If that sounds like a revolutionary approach to newsletters, that is exactly the point. If large publishers have already created a demand for high-value content and the public is more willing to invest in supporting writers or media institutions, 2021 will prove to be the start of a new business model.

That doesn’t mean that free newsletters will cease to exist. That could not be further from the truth. Companies will still rely on email marketing to interact with customers and prospects. Inbound marketing isn’t going anywhere. Relevant and helpful content will still be a great lead magnet for businesses. It’s just that some entrepreneurs and some publishers will see the paid newsletters as a better alternative for generating revenue.

Who should start a paid newsletter

For 2021 to truly be the year of the paid newsletter, it would mean that more and more people would need to start joining this new space. But who exactly is a good fit for starting a paid newsletter? Can anyone do it successfully?

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Because we are talking about a new medium, that might change a lot in the upcoming months and years, it is very hard to predict how the game will evolve. But what we currently know is that platforms such as Substack have writers from various fields. We will try to group them into three categories.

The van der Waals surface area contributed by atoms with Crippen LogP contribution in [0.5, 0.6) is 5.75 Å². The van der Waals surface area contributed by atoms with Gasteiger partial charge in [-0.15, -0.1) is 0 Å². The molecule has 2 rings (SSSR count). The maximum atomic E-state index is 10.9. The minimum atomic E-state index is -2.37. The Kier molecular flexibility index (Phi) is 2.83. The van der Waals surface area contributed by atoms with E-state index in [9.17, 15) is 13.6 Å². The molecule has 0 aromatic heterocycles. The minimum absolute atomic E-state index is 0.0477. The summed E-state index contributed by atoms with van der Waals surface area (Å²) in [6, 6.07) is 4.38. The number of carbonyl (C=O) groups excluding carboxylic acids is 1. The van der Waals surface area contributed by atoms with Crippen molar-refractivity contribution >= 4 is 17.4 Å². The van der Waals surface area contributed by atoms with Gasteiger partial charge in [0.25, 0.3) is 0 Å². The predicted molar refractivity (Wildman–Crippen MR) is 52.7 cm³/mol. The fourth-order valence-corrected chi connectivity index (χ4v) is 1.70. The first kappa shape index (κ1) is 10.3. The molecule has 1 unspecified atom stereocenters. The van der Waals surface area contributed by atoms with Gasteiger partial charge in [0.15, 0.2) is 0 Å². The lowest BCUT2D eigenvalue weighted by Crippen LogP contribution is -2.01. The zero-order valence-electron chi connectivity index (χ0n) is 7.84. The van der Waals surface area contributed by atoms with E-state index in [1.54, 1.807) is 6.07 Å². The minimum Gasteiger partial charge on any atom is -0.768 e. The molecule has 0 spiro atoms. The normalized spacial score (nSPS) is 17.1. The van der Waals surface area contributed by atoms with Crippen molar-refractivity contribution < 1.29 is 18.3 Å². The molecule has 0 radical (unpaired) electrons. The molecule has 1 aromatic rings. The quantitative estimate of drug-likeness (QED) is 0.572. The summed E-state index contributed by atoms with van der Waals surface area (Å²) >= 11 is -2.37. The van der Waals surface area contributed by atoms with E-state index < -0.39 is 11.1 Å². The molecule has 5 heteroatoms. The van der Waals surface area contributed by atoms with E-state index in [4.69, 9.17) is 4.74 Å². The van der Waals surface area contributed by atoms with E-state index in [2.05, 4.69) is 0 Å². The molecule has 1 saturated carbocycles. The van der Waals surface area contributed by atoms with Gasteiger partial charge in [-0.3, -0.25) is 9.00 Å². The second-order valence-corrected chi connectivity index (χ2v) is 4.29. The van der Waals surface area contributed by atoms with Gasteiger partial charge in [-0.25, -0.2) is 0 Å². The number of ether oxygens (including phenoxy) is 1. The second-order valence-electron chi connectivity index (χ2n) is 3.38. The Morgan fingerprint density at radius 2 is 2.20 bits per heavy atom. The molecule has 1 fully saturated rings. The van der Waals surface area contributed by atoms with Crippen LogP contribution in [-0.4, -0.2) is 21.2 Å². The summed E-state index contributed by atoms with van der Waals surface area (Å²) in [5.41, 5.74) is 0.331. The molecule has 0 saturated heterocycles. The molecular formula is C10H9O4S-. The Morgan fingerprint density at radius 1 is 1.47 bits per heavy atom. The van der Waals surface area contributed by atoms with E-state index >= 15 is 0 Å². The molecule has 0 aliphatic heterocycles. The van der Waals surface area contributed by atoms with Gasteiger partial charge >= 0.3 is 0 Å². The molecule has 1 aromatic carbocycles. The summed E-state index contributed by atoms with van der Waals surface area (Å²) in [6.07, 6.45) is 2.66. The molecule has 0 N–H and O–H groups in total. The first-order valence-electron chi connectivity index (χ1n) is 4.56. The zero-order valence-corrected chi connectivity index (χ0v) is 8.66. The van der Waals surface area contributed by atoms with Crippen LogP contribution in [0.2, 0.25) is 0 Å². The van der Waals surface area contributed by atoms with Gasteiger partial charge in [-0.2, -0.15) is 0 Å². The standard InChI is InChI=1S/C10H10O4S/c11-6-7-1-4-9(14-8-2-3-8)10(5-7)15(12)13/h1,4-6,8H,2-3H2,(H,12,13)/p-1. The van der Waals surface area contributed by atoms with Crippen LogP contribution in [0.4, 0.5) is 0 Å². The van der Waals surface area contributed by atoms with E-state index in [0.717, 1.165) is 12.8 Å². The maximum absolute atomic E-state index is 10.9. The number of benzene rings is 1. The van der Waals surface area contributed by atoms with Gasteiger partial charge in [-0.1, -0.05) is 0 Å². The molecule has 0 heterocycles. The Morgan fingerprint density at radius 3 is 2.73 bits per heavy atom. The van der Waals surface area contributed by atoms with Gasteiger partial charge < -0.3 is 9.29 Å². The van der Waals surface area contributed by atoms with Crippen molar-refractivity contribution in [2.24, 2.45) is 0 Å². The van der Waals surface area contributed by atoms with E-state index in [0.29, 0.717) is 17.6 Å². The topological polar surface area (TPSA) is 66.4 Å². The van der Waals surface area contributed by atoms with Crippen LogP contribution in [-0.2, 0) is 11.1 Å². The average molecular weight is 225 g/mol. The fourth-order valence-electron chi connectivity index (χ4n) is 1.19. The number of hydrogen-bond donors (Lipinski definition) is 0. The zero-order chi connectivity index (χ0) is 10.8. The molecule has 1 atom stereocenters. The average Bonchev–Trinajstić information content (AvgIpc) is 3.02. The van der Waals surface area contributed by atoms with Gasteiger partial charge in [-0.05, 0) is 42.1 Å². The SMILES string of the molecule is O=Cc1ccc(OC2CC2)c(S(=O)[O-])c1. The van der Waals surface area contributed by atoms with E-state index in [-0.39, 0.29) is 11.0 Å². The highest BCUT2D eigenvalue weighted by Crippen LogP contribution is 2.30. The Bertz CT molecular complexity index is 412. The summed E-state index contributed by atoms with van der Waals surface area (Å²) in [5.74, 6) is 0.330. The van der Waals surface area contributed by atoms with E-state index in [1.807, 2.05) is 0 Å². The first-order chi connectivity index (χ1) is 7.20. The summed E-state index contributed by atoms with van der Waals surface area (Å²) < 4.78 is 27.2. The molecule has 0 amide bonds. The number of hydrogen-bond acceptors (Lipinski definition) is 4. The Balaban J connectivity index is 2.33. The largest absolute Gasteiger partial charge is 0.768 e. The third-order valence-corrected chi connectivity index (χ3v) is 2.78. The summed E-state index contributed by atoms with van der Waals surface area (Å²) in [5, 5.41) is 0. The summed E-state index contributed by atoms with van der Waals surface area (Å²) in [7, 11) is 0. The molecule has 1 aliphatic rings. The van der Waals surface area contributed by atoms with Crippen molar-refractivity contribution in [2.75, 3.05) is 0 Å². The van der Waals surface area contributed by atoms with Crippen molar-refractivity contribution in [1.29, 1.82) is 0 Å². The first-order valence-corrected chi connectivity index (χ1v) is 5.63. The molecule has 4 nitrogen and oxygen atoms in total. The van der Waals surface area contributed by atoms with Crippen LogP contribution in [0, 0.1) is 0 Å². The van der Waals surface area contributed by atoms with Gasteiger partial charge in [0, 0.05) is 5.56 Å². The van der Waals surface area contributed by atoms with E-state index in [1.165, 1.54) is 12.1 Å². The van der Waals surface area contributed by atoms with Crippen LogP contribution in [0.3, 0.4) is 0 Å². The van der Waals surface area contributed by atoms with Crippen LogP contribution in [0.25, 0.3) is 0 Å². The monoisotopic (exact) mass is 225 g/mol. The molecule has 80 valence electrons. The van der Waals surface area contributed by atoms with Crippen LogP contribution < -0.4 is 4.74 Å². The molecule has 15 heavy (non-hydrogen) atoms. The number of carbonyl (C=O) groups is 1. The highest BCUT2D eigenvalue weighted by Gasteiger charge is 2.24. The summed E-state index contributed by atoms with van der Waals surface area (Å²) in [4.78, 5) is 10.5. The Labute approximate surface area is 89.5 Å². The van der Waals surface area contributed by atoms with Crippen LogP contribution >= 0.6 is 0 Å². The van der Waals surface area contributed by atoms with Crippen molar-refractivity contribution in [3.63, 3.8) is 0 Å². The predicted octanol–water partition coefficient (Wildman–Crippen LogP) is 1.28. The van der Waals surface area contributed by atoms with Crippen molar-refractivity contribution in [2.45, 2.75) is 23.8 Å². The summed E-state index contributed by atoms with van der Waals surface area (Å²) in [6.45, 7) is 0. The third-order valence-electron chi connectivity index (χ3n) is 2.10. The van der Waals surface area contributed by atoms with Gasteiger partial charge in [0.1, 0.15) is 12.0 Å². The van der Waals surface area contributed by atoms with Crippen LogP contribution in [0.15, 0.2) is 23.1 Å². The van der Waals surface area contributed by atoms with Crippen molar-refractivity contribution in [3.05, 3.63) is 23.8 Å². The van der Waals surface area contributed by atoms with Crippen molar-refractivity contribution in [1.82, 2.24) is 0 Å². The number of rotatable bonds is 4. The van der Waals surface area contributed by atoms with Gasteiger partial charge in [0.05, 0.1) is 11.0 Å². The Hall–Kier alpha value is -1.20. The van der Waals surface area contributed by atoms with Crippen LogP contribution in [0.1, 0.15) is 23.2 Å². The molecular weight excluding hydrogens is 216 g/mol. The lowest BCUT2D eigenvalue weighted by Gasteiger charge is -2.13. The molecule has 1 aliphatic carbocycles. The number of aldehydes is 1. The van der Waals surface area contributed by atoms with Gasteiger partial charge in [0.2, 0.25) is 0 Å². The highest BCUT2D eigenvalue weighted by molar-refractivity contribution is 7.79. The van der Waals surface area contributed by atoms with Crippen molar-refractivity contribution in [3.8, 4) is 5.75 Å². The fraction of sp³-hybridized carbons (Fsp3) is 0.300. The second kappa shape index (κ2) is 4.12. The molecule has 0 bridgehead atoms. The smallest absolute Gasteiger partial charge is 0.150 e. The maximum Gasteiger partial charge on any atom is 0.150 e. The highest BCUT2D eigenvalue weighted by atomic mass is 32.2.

Independent journalists

Subscription newsletters seem to have been created specifically for journalists, especially independent ones, that no longer feel that their voices are being heard at large media institutions. Depending on the following a journalist has, they might be setting themselves up for success by starting an independent website. Reporting has become such an integral part of how we digest the world around us that independent voices, capable of doing a fair job are in high demand.

Independent writers

Journalists aren’t the only ones that have seen their audiences grow as a result of joining platforms that allow paid newsletters. Similar to what has happened with Medium, subscription newsletter websites are encouraging independent writers from all fields to join in the conversation and share their expertise. Technology or finance subject matter experts, to name a few, are prospering on the platform with insightful and in-depth takes on complex or current issues. Some writers are even leaving their day-to-day jobs to start out fresh.